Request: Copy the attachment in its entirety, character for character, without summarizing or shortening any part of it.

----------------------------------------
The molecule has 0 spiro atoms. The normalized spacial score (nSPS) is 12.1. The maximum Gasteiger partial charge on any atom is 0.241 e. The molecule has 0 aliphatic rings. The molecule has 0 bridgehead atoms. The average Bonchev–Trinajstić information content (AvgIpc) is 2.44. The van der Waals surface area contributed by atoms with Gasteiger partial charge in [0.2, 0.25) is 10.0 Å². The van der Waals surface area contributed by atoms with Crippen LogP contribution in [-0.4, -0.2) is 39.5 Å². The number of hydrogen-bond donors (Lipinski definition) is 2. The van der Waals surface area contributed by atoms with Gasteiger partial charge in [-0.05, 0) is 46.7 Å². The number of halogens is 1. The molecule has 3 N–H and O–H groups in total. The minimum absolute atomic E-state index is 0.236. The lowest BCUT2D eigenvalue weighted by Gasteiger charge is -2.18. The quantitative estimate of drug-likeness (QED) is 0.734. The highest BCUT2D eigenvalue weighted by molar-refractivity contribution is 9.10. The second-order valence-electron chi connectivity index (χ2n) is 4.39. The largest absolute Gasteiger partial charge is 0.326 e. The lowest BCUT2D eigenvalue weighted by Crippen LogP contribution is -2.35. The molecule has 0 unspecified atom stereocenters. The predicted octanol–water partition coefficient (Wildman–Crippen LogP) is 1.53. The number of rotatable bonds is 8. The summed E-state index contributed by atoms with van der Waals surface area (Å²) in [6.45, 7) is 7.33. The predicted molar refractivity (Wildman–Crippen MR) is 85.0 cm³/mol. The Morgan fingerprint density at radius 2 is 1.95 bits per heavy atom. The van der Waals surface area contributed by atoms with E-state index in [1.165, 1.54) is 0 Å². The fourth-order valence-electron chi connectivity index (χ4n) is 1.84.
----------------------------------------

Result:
The molecule has 0 spiro atoms. The normalized spacial score (nSPS) is 12.1. The maximum Gasteiger partial charge on any atom is 0.241 e. The molecule has 0 aliphatic rings. The molecule has 0 bridgehead atoms. The average Bonchev–Trinajstić information content (AvgIpc) is 2.44. The van der Waals surface area contributed by atoms with Gasteiger partial charge in [0.2, 0.25) is 10.0 Å². The van der Waals surface area contributed by atoms with Crippen LogP contribution in [-0.4, -0.2) is 39.5 Å². The number of hydrogen-bond donors (Lipinski definition) is 2. The van der Waals surface area contributed by atoms with Gasteiger partial charge in [-0.05, 0) is 46.7 Å². The number of halogens is 1. The molecule has 3 N–H and O–H groups in total. The minimum absolute atomic E-state index is 0.236. The lowest BCUT2D eigenvalue weighted by Gasteiger charge is -2.18. The quantitative estimate of drug-likeness (QED) is 0.734. The highest BCUT2D eigenvalue weighted by molar-refractivity contribution is 9.10. The second-order valence-electron chi connectivity index (χ2n) is 4.39. The largest absolute Gasteiger partial charge is 0.326 e. The lowest BCUT2D eigenvalue weighted by Crippen LogP contribution is -2.35. The molecule has 0 unspecified atom stereocenters. The predicted octanol–water partition coefficient (Wildman–Crippen LogP) is 1.53. The number of rotatable bonds is 8. The summed E-state index contributed by atoms with van der Waals surface area (Å²) in [6.45, 7) is 7.33. The predicted molar refractivity (Wildman–Crippen MR) is 85.0 cm³/mol. The Morgan fingerprint density at radius 2 is 1.95 bits per heavy atom. The van der Waals surface area contributed by atoms with E-state index in [1.165, 1.54) is 0 Å². The fourth-order valence-electron chi connectivity index (χ4n) is 1.84.